One cannot hike Miquelon North without being reminded that it was a St. Francis Xavier Biology 30 class that put in the section of Waskahegan Trail from Miquelon Lake Park to just beyond Horseshoe Lake in the 1970s.
To commemorate their hard work the students, under the guidance of their teacher, Vi Sunohara, student Gary Hnatko, and our Pat Bourque, hauled a sharpened 4×4 post to the highest point on the trail. The students skillfully carved into the post “St FX Waskahegan Lookout.” They also had the foresight to bring the tools required to pound that post deep into the ground.
Some 40 years later, the landmark is still there and we talk about the great citizenship shown by the St. FX students and their teacher. (As evidenced by the Waskahegan Trail Guidebook: Our Millennium Edition (2001, p. 136), the students made quite an impression: “In line with the friendly bantering that went on between the class and Pat Bourque, the Waskahegan coordinator, Pat suggests that the sign on the hill should have read “St. FX Look Out!”
As we walked the trail, we imagined what a great education those students had so many years ago as they travelled the same route. Did they notice the standard summer flowers like the goldenrod, asters, sow thistle and yarrow? Or were they really keen to notice the less obtrusive Indian Pipe and Wintergreen? Were they scared silly by a pair of Ruffed Grouse like Anita and I were? Did they look up occasionally, like we did, and marvel at the zeppelin-like pelicans happily swirling with the wind currents above the lake? And was Erickson’s large culvert (a prominent landmark) still channeling massive amounts of water? Or did it look out of place then, as it does now, in the mostly dry, boggy pasture?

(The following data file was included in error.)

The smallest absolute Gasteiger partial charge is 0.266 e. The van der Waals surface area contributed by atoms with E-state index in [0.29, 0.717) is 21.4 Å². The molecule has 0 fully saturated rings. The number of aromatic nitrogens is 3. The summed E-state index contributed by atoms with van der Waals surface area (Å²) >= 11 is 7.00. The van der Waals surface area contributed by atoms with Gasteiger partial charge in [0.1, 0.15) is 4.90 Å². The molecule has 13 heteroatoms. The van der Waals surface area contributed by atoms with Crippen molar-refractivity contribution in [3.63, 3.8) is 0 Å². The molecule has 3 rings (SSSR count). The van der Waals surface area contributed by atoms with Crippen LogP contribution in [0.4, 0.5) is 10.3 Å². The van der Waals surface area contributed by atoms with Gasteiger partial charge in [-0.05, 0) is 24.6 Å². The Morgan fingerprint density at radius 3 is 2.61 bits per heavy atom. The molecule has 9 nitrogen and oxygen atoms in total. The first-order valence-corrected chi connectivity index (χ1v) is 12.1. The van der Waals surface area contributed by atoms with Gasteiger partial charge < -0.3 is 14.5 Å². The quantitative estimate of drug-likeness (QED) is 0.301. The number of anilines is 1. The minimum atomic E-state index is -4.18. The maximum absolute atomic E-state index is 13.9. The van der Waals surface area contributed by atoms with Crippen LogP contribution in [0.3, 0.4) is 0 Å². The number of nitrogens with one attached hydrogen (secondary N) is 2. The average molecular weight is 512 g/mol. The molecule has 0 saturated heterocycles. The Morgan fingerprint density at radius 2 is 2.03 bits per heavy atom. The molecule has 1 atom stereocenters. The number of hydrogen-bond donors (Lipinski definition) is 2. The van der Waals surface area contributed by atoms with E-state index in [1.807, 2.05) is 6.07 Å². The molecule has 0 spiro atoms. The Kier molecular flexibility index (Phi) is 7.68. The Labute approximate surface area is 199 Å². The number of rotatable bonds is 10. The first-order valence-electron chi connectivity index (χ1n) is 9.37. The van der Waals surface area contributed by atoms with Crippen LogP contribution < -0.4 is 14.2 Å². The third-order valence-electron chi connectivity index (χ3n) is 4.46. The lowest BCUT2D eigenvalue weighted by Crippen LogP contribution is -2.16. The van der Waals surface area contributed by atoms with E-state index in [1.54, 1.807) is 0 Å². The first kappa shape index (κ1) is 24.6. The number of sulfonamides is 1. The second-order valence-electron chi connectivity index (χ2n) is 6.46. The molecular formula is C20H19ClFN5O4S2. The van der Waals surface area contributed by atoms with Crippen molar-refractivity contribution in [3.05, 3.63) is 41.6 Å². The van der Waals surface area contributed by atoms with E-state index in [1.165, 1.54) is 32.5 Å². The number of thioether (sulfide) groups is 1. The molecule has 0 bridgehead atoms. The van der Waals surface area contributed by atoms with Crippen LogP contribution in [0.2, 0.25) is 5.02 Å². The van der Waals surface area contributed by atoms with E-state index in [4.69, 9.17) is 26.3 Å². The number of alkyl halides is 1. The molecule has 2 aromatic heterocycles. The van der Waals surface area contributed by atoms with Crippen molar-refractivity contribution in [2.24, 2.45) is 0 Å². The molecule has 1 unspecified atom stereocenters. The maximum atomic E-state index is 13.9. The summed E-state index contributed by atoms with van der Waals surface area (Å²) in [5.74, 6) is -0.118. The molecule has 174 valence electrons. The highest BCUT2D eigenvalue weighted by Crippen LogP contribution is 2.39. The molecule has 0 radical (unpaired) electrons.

Back in the day, Miquelon Lake was much nicer for recreation, and the students likely took less time to eat their lunch and more time to frolic in the lake. We, however, were not tempted to go for a dip in the murky, shallow lake of today. As we enjoyed our lunch at a shady spot near the boat launch, we checked out the pictures that Vivian had already taken and gave our own student representative, Marco, the GPS so he could accurately determine our distance travelled.
The route back was delightful The wide open meadows were teeming with wildflowers. During the hottest part of the day, we appreciated even more so the generous assortment of mushrooms growing in the cooler shaded areas of the bush.
As we walked along the varied terrain we could not help but appreciate the hard labour of our own trail maintenance crew that, like the kids of so many years ago, still battle large trees fallen across the path, dense slough grass, thistles, large boulders, thick shrubbery, cow patties, huge ant hills and plenty of mosquitoes. We were thankful to be able to hike on a very clear and extraordinarily well-marked trail. Total distance travelled, reported Marco, was 9.9kms.